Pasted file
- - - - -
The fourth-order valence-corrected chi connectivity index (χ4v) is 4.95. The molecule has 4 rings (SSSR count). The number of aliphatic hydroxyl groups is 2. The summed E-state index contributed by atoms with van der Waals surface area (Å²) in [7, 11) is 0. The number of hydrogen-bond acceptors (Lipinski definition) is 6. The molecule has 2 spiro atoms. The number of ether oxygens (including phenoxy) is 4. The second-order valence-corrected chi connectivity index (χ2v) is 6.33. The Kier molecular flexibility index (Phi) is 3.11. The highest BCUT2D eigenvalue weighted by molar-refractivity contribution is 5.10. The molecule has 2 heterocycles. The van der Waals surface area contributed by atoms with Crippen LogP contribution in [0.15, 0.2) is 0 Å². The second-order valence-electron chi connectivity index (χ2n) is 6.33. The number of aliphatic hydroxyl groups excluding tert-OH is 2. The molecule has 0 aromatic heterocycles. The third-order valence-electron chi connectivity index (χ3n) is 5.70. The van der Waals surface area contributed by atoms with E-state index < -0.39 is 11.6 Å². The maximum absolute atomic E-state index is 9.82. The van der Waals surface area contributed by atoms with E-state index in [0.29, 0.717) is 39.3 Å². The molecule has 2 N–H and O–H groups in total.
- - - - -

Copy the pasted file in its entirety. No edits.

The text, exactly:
The fourth-order valence-corrected chi connectivity index (χ4v) is 4.95. The molecule has 4 rings (SSSR count). The number of aliphatic hydroxyl groups is 2. The summed E-state index contributed by atoms with van der Waals surface area (Å²) in [7, 11) is 0. The number of hydrogen-bond acceptors (Lipinski definition) is 6. The molecule has 2 spiro atoms. The number of ether oxygens (including phenoxy) is 4. The second-order valence-corrected chi connectivity index (χ2v) is 6.33. The Kier molecular flexibility index (Phi) is 3.11. The highest BCUT2D eigenvalue weighted by molar-refractivity contribution is 5.10. The molecule has 2 heterocycles. The van der Waals surface area contributed by atoms with Crippen LogP contribution in [0.15, 0.2) is 0 Å². The second-order valence-electron chi connectivity index (χ2n) is 6.33. The number of aliphatic hydroxyl groups excluding tert-OH is 2. The molecule has 0 aromatic heterocycles. The third-order valence-electron chi connectivity index (χ3n) is 5.70. The van der Waals surface area contributed by atoms with E-state index < -0.39 is 11.6 Å². The maximum absolute atomic E-state index is 9.82. The van der Waals surface area contributed by atoms with E-state index in [0.29, 0.717) is 39.3 Å². The molecule has 2 N–H and O–H groups in total.